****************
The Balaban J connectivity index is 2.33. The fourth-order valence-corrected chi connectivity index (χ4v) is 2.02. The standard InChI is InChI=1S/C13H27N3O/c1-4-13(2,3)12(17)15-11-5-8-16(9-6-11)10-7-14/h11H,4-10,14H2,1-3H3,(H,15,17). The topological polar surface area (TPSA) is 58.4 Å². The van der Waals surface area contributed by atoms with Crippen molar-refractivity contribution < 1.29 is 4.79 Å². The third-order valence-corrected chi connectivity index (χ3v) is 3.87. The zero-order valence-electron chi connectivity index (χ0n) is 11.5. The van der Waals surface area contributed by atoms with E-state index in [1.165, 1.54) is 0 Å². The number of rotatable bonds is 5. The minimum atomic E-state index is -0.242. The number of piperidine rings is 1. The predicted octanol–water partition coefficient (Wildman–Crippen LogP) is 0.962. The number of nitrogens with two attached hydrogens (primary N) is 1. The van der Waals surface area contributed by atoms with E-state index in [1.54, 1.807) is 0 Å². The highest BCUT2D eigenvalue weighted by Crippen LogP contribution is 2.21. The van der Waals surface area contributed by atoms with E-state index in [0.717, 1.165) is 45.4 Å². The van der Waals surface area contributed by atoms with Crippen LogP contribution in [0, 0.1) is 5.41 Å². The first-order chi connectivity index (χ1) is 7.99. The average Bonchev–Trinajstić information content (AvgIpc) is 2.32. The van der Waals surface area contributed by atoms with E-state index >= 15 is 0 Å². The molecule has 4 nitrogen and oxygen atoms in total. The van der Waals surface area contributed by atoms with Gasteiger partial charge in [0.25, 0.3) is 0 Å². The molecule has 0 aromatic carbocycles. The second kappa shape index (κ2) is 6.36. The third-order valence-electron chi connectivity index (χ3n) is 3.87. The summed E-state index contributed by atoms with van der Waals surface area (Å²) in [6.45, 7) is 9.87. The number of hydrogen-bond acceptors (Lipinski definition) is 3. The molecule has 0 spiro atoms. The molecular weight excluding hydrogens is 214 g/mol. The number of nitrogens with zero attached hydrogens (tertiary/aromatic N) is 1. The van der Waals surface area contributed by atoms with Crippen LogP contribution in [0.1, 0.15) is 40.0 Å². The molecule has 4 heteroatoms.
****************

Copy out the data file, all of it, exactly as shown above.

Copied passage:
The Balaban J connectivity index is 2.33. The fourth-order valence-corrected chi connectivity index (χ4v) is 2.02. The standard InChI is InChI=1S/C13H27N3O/c1-4-13(2,3)12(17)15-11-5-8-16(9-6-11)10-7-14/h11H,4-10,14H2,1-3H3,(H,15,17). The topological polar surface area (TPSA) is 58.4 Å². The van der Waals surface area contributed by atoms with Crippen molar-refractivity contribution < 1.29 is 4.79 Å². The third-order valence-corrected chi connectivity index (χ3v) is 3.87. The zero-order valence-electron chi connectivity index (χ0n) is 11.5. The van der Waals surface area contributed by atoms with E-state index in [1.165, 1.54) is 0 Å². The number of rotatable bonds is 5. The minimum atomic E-state index is -0.242. The number of piperidine rings is 1. The predicted octanol–water partition coefficient (Wildman–Crippen LogP) is 0.962. The number of nitrogens with two attached hydrogens (primary N) is 1. The van der Waals surface area contributed by atoms with E-state index in [1.54, 1.807) is 0 Å². The highest BCUT2D eigenvalue weighted by Crippen LogP contribution is 2.21. The van der Waals surface area contributed by atoms with E-state index in [0.717, 1.165) is 45.4 Å². The van der Waals surface area contributed by atoms with Crippen LogP contribution in [0, 0.1) is 5.41 Å². The first-order chi connectivity index (χ1) is 7.99. The average Bonchev–Trinajstić information content (AvgIpc) is 2.32. The van der Waals surface area contributed by atoms with E-state index >= 15 is 0 Å². The molecule has 4 nitrogen and oxygen atoms in total. The van der Waals surface area contributed by atoms with Gasteiger partial charge in [0.25, 0.3) is 0 Å². The molecule has 0 aromatic carbocycles. The second kappa shape index (κ2) is 6.36. The third-order valence-electron chi connectivity index (χ3n) is 3.87. The summed E-state index contributed by atoms with van der Waals surface area (Å²) in [6.45, 7) is 9.87. The number of hydrogen-bond acceptors (Lipinski definition) is 3. The molecule has 0 spiro atoms. The molecular weight excluding hydrogens is 214 g/mol. The number of nitrogens with zero attached hydrogens (tertiary/aromatic N) is 1. The van der Waals surface area contributed by atoms with Crippen LogP contribution in [0.1, 0.15) is 40.0 Å². The molecule has 4 heteroatoms.